Document Detail


Shellfish gathering, marine paleoecology and modern human behavior: perspectives from cave PP13B, Pinnacle Point, South Africa.
MedLine Citation:
PMID:  20934094     Owner:  NLM     Status:  MEDLINE    
Abstract/OtherAbstract:
Systematic collection of shellfish has been increasingly recognized as an important component of human adaptation to aquatic environments and as part of the archaeological evidence found in association with the appearance of early Homo sapiens. Over the last forty years, South Africa has played a prominent role in recording the earliest evidence of shellfish in and substantial expansion of the early human diets as shown by several Middle Stone Age (MSA) coastal sites along the west and south coasts. In this paper, we report on the abundance of marine invertebrate species from PP13B cave and interpret these abundances in terms of paleoenvironmental changes, the likely shellfish procurement behaviors involved in both rocky and sandy shore contexts, and the significance of the collection of marine shells for purposes other than food collection. Possible cognitive implications of shellfish gathering as a reflection of modern behavior are also suggested.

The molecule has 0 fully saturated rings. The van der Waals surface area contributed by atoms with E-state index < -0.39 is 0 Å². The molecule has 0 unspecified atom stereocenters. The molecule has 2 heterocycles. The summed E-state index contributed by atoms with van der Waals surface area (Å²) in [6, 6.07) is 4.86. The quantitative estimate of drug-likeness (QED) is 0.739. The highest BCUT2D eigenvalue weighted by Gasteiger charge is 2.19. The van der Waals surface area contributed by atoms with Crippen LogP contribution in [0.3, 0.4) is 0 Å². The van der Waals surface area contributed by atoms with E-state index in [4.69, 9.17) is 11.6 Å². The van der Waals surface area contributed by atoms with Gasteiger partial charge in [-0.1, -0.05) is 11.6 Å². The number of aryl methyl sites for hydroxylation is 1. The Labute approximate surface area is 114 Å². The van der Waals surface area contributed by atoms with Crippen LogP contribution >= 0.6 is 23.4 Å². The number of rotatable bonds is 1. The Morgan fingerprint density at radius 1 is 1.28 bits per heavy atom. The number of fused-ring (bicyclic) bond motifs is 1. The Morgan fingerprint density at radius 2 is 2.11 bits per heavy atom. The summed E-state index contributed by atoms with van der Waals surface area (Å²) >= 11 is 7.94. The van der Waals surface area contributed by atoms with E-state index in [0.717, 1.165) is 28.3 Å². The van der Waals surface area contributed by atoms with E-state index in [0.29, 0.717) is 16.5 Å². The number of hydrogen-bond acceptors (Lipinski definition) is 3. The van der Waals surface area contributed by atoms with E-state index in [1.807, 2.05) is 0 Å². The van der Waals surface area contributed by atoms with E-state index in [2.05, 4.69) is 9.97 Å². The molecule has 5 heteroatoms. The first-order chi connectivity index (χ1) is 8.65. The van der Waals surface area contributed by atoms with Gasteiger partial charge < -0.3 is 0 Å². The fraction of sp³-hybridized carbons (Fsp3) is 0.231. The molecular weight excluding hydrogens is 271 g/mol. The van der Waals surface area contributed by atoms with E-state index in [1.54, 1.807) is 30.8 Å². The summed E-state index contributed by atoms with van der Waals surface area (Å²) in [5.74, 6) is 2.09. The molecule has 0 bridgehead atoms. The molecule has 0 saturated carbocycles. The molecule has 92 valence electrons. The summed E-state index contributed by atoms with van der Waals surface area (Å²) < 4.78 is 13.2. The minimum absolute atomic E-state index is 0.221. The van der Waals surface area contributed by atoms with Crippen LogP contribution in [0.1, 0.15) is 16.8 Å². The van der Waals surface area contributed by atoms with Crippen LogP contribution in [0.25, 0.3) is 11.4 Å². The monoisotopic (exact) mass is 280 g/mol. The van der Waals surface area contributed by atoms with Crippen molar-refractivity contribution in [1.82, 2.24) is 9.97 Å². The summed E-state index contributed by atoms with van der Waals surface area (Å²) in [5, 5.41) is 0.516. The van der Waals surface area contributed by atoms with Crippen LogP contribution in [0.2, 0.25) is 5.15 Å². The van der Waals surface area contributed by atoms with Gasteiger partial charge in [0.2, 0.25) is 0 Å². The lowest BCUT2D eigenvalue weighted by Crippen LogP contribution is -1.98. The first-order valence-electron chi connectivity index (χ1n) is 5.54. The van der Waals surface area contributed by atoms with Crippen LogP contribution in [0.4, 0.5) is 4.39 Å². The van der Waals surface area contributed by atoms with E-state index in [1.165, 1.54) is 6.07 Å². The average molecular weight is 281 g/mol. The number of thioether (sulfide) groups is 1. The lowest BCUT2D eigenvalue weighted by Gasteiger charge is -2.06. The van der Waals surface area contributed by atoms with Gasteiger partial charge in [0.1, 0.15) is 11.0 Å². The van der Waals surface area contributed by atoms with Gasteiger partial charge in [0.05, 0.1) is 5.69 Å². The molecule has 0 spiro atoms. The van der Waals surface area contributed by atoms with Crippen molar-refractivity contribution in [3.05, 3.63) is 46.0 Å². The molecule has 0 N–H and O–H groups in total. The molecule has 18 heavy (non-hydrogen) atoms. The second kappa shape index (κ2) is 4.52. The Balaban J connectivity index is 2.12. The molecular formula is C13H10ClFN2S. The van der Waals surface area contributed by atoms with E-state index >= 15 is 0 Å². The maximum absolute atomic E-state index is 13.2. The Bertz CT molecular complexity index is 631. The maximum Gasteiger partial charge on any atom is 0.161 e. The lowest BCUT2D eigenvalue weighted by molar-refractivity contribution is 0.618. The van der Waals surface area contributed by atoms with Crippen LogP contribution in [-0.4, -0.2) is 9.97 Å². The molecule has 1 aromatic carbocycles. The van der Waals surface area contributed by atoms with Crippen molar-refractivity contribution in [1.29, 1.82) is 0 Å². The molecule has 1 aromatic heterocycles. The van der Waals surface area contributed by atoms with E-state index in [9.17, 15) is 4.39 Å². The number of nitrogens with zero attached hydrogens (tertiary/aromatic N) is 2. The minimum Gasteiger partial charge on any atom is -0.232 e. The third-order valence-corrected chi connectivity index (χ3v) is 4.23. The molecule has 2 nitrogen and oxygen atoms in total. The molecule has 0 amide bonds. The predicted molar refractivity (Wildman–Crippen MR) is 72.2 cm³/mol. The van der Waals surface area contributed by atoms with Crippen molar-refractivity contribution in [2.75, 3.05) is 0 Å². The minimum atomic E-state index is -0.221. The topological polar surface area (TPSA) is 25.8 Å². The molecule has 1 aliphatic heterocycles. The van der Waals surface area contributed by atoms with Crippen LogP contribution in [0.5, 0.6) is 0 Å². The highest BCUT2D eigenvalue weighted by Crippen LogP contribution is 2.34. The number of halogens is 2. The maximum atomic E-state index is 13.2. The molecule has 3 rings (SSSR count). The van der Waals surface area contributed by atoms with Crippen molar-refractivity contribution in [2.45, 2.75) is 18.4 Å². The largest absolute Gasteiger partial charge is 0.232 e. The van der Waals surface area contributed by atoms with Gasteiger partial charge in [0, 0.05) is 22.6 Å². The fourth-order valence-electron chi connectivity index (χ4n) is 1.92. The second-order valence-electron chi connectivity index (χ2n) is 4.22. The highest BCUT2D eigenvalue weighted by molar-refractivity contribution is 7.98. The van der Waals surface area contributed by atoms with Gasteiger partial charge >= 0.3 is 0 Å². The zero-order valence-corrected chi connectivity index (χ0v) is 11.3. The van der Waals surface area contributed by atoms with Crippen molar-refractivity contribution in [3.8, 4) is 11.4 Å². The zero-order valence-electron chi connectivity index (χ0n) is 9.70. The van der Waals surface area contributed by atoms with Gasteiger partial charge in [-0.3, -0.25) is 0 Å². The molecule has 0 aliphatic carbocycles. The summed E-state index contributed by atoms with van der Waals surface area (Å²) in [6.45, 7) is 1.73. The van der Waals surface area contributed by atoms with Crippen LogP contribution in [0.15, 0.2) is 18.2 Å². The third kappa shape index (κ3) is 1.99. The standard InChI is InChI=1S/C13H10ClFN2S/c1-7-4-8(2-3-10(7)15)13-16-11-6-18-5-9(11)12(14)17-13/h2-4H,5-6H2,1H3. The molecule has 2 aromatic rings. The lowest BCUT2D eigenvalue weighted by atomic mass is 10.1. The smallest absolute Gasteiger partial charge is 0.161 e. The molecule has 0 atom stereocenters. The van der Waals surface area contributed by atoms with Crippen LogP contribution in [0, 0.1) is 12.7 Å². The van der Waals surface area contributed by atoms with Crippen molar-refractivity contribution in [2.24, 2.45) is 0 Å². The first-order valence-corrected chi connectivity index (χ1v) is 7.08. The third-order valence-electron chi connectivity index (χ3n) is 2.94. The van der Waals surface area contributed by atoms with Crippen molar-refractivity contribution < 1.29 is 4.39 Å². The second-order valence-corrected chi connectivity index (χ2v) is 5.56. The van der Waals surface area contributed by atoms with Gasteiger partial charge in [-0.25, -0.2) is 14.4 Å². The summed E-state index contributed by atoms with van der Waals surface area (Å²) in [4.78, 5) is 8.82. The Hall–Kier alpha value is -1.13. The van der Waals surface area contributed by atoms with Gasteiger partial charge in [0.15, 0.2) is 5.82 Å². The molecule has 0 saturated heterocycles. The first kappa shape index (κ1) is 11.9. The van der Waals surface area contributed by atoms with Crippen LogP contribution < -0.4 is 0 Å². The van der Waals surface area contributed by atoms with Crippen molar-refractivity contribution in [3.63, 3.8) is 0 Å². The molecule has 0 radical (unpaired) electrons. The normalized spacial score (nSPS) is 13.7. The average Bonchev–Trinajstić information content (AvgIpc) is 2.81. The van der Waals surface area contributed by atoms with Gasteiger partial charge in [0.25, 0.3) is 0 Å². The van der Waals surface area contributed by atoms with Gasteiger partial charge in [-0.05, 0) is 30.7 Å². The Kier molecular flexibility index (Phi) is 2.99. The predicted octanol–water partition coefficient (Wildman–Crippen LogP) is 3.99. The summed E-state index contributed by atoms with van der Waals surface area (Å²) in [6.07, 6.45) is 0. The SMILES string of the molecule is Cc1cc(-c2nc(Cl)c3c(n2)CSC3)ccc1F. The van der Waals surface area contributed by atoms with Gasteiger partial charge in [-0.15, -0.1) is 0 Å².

Authors:
Antonieta Jerardino; Curtis W Marean
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Publication Detail:
Type:  Journal Article; Research Support, Non-U.S. Gov't; Research Support, U.S. Gov't, Non-P.H.S.    
Journal Detail:
Title:  Journal of human evolution     Volume:  59     ISSN:  1095-8606     ISO Abbreviation:  J. Hum. Evol.     Publication Date:    2010 Sep-Oct
Date Detail:
Created Date:  2010-10-11     Completed Date:  2011-01-21     Revised Date:  -    
Medline Journal Info:
Nlm Unique ID:  0337330     Medline TA:  J Hum Evol     Country:  England    
Other Details:
Languages:  eng     Pagination:  412-24     Citation Subset:  IM    
Copyright Information:
Copyright © 2010 Elsevier Ltd. All rights reserved.
Affiliation:
Catalan Institution for Research and Advanced Studies (ICREA)/Department of Prehistory, Ancient History and Archaeology, University of Barcelona, c/Montalegre 6-8, Barcelona, Spain. amsjerardino@ub.edu
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MeSH Terms
Descriptor/Qualifier:
Animals
Aquatic Organisms*
Archaeology*
Culture*
Humans
Mollusca*
Shellfish*
South Africa

From MEDLINE®/PubMed®, a database of the U.S. National Library of Medicine


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